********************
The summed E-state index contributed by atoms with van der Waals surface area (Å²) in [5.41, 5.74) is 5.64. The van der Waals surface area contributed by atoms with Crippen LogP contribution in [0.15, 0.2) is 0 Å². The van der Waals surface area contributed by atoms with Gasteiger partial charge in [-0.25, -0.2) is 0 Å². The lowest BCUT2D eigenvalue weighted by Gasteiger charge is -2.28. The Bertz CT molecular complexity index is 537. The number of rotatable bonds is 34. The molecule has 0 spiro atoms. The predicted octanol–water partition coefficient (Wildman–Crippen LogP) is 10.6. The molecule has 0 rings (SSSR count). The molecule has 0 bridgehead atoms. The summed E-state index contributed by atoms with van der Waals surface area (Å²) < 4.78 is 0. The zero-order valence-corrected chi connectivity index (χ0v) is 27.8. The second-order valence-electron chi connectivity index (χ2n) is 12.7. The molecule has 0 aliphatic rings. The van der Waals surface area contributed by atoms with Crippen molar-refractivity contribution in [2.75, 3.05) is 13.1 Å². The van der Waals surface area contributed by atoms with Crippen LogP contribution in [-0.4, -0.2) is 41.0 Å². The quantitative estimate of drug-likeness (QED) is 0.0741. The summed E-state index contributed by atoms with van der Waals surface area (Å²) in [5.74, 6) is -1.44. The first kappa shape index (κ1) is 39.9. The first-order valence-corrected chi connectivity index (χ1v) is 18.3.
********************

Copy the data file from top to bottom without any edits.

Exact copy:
The summed E-state index contributed by atoms with van der Waals surface area (Å²) in [5.41, 5.74) is 5.64. The van der Waals surface area contributed by atoms with Crippen LogP contribution in [0.15, 0.2) is 0 Å². The van der Waals surface area contributed by atoms with Gasteiger partial charge in [-0.25, -0.2) is 0 Å². The lowest BCUT2D eigenvalue weighted by Gasteiger charge is -2.28. The Bertz CT molecular complexity index is 537. The number of rotatable bonds is 34. The molecule has 0 spiro atoms. The predicted octanol–water partition coefficient (Wildman–Crippen LogP) is 10.6. The molecule has 0 rings (SSSR count). The molecule has 0 bridgehead atoms. The summed E-state index contributed by atoms with van der Waals surface area (Å²) < 4.78 is 0. The zero-order valence-corrected chi connectivity index (χ0v) is 27.8. The second-order valence-electron chi connectivity index (χ2n) is 12.7. The molecule has 0 aliphatic rings. The van der Waals surface area contributed by atoms with Crippen molar-refractivity contribution in [2.75, 3.05) is 13.1 Å². The van der Waals surface area contributed by atoms with Crippen LogP contribution in [-0.4, -0.2) is 41.0 Å². The quantitative estimate of drug-likeness (QED) is 0.0741. The summed E-state index contributed by atoms with van der Waals surface area (Å²) in [5.74, 6) is -1.44. The first kappa shape index (κ1) is 39.9. The first-order valence-corrected chi connectivity index (χ1v) is 18.3.